4th Trimester Pregnancy Specialist

Women's Healthcare Group -  - Obstetrics

Women's Healthcare Group

Obstetrics & Gynecology located in York, PA

This is the time following your delivery, and it is a time of many changes. It is a very exciting time, but can also have many challenges. You are now dealing with an infant who may not sleep and you may have health concerns. There are changes in your body which take some time to get back to normal. All of this can lead to changes in your relationships. Since many new moms do not have families nearby, they have limited options for help. Several options do exist, and we can help you to navigate them as well as review your concerns.

4th Trimester Pregnancy

  • Emotional concernsSleep deprivation is a key trigger for some of the emotional changes new mom's experience. If your family and friends can help you to get even a short nap, that can go a long way towards feeling better. Women's Healthcare Group also has a counselor who can help you with a phone call or office visit if you prefer. If you are struggling with deeper concerns for depression or anxiety, we can help you to navigate the process of finding a mental health provider. Never feel worried that telling us your emotional concerns will jeopardize your family. You will have had depression screens done at your first visit, the 32-week visit, in the hospital, and another at your six week after delivery check. Even if these have been normal, please notify us if you feel you are still struggling.  

If your baby has been or is in the NICU, you have more emotional stress. Please let us know how we can help.  

  • Vagina I changes:   You may have experienced a tear or needed sutures, and that can make everything feel sore and irritated. Breastfeeding can also cause the vaginal skin to feel irritated, and this can continue until you wean your baby. If you have this symptom, sometimes lubricants help. If you have sutures, please let us know if something starts to feel worse instead of slowly better. The sutures can take up to a month to dissolve, and are designed to dissolve and fall out on their own.

If you have a 3rd or 4th degree tear (involving the muscle that controls stool continence or the skin inside the rectum) you should stay on stool softeners for at least 2 to 3 weeks after delivery, and we would like to check the area about 2 to 3 weeks after you go home, as well as at the 6 week visit.

  • Pelvic Floor ChangesIf you just had a vaginal delivery, all the tissues in this area get stretched a lot, including the deeper fibrous tissues and muscles. Most times these tissues slowly get back to close to normal. There are some things you can do to help this process:

Kegel exercises; the muscles you use to stop your urine stream are interconnected with many muscles in the region of the vaginal opening. These exercises help this area to have better tone, and to help lessen risk for incontinence later. You can find instructions on line, but essentially it involves the tightening of the muscles you would use to stop your urine stream, hold as long as you can, 10 times in a row, 3 sets a day. It may

take a few weeks until you have enough normal sensation and muscle return to do these.

Avoid extreme lifting (20 lbs.)  if possible for 6 weeks; this helps these same muscles and tissue get back to more normal tone and strength.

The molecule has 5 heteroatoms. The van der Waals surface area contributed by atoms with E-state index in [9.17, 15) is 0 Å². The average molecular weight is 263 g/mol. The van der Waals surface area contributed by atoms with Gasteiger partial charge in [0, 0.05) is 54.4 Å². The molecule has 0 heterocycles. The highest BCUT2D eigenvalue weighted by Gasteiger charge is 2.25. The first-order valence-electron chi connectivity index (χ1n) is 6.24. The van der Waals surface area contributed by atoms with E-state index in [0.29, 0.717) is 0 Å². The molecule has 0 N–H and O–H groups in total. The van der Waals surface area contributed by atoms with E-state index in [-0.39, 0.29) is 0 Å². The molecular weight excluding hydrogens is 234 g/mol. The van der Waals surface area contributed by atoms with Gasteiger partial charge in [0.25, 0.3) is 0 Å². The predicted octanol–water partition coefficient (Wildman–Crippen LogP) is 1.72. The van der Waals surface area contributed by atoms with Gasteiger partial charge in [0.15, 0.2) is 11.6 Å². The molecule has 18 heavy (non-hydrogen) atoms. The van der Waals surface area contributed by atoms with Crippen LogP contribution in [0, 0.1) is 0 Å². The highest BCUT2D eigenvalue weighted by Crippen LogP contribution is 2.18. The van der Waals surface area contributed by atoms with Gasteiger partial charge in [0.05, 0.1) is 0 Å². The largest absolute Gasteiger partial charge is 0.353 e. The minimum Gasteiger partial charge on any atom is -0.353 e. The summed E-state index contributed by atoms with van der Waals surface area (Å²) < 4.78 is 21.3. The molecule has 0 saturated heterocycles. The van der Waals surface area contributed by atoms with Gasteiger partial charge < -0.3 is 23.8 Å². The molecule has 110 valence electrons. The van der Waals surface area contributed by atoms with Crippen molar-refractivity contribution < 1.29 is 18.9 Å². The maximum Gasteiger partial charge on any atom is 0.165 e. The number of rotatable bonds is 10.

Vaginal rest for 6 weeks

After your postpartum visit at 6 weeks, if you are still having weakness in these muscles, you may benefit from a pelvic floor physical therapy referral.


    • Weight issues:  every Mom wants to be back to her normal weight at 6 weeks, but this is the exception.  Most times this process takes close to a year to happen. You should always try to eat healthy.  

Minimize juice and soda, try to get at least 6 to 8 glasses of water a day. If you are

nursing, this helps your milk supply too.

Have 4 to 5 servings of fresh fruits and/or vegetables a day.

Eat a relatively low fat diet; this means more lean meats  and avoid or lessen fried foods. Healthy fats include olive oil and canola oil.  Both are healthier than vegetable oil.

These principles will help you to have healthier choices in your food selections, and exercise       is  key as well.

  • ExerciseStart with walking 4 to 5 times a week, 30 to 45 minutes if you can make it happen.  Leisurely strolls give you fresh air, but are not enough to be helpful exercise. The pace should feel like a little bit of a work out, so essentially a brisk paced walk.  If you have always done strenuous exercise, you can get back to this about 6 weeks after delivery.  

We recommend you have a plan for after the delivery. Do you have options to plan ahead and have people lined up to help? If not, check what community services may be available. Allow yourself permission to have a break here and there. Maybe a nap, a massage, a shower with no one yelling, "Mom, where are you?"

Things to have at home when you get home with your newborn:

  • Things like Sitz baths and creams for vaginal pain are typically given to you at the hospital before you leave.
  • Pads; you will typically have bleeding for 2 to 4 weeks, sometimes a little bit longer.
  • Nursing pads; if you plan to nurse, you will most likely experience leaking from your breast when your milk comes in, and at times in between feeding your baby.
  • Nursing bra if you plan to nurse; you can purchase this ahead of time, but since your breasts may change significantly in size after you start nursing, consider not buying too